Bankers and Hookers: All Roads Lead to Rome
You didn't go to a target school like the others, but you networked really hard, and you did whatever it takes to get into the industry because, that's where the money is. Both Caesar Palace andplaces to work.
You grind hard when you are young, and you suck a lot of dicks because hey, there is no shortcut to success. You gotta pay your dues, but you somehow make yourself look pretty good in front of people. People think you are highly-accomplished. You are happy.
You are on-call almost 24/7 except when you are asleep. Sometimes unreasonable client requests come in, and you bent your knees eventually because your client owes you.
You receive a lot of comments about your work. You hate those comments, but pretend you love them and you perform.
You need to have great people skills to make a long-term career. In fact, you are an introvert and you didn't talk to more than 50 people in the last 4 years. You saw that colleague having drinks with the person in charge, and you started to change.
You do a lot of mind-numbing work (editing PPTs, j**king off random dudes' dicks). It's not very intellectually stimulating.
As you progress, you establish some solid relationships so they become your long-term clients. You can even have lunch or dinner with your clients outside work to strengthen that bond.
You likely will have both mental & physical health problems (you become fat, hair loss, jump off the roof, STDs, AIDS) and that's when you realize you need to take care of yourself.
You go through the motions at work, and soon you get feedback that your performance is not as strong. That will be reflected in your year-end bonus, or that fully paid vacation with Delon Dusk because he only does business with you. Dusk was your exclusive account to close.
You exit the industry after a standard 2-3 years after totally burnt out. People say you will get a lot of fancy exit opportunities (PE, HF, Corp Dev, Flight Attendant, Delon Dusk's No.4 mistress, Instagram influencer), but then you realize that might not be where you want to be.
Your friend has a solid, concrete plan when getting into the business: exit after 2 years and grind it out. S/he signed an offer with a client to become his bitch for the next 2-3 years, but your friend thought it was going to be heaven. Well, after all, your friend will get paid more and work less hours on the next job. Most importantly, your friend won't need to be on-call 24/7. Sometimes friend does need to work the full weekend though (live deal or a fully paid weekend romance).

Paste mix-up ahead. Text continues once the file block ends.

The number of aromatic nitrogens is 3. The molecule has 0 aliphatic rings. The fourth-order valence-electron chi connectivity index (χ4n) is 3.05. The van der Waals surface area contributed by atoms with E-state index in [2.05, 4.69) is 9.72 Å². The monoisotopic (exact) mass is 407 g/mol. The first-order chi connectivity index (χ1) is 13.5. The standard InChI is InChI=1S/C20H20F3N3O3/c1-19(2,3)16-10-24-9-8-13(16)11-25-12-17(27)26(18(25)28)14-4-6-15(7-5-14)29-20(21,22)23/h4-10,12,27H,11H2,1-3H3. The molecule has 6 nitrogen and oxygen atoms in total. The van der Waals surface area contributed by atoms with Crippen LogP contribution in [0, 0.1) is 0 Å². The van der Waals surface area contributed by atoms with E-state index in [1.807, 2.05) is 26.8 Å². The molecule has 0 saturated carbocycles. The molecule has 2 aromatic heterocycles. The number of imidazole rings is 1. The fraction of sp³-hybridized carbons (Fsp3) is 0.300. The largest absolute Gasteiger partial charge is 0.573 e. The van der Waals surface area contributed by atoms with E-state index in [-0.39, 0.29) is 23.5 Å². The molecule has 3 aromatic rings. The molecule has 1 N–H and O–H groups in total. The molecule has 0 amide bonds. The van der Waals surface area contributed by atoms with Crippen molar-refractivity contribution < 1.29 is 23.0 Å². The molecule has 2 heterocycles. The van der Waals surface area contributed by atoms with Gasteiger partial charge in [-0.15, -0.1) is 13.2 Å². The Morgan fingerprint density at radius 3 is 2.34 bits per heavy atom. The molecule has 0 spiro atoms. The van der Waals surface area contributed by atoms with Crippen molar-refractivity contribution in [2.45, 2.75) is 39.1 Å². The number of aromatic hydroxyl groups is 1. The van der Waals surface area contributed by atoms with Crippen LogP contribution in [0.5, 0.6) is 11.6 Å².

You turn to 30 years old, maybe 32, and realize more than ever you want to start a family. You tried to brag about prestige --- worked at Goldman Sachs, CVP, or dated Delon Dusk --- but it turns out nobody really cares. Hell, those idiots don't know who Delon Dusk is or what "" stands for. How can you not know that? You whisper to yourself: ignorant shitheads who make $80K/year. I made bank in my first 3 years. I'm the winner.
Some people in the industry exit to a place that has a great work-life balance (corporate development at a chill tech firm working 45h/week or that nail salon where you paint nails 6h/day). The money is okay. People ask about where you used to work. You politely tell them it was a good learning experience. You made some good money, and you prefer not to talk about it right now. People show you a lot of respect and sympathy. They think you learned that low-key style from your last job (to not get caught).
Some other people decided to go the plausible yet mythical "fast track". They proved to their supervisor that they have done good work, and collected some top-notch client feedback ("your hands really do magic"; "I love your fee structure"; "I need to introduce you to my friends"). They are in mid-30s, make a lot of money, and don't have families. They fuck around and think they are superior because they go to the Hamptons for vacation and drive a Porsche. They do travel a lot, and only close deals that are considered high-quality.
Colleague reunion after 10 years. You talk to that person who stayed in the industry. You see that thinly veiled smug on that person's face, as that person started talking about that last meeting with Bonald Bump and how beautiful his private golf court is. Playing with Mr. Bump was also a pleasure. Hopefully they get to do business to make some money.
You listened patiently while remained totally silent the whole conversation. At the end of that party, you decided to stay in touch for old day's sake. You handed your ex-colleague a name card that solely writes "& Co-Founder, Melphabet", and an email address that in fact goes to your 5th assistant's inbox.
Your ex-colleague took over the name card, stared at it for 2.7 seconds, and said you should have dinner together next Saturday at the Dar'Good club. Your colleague has a diamond membership card there and cannot wait to show you how great that place is.
Life is good.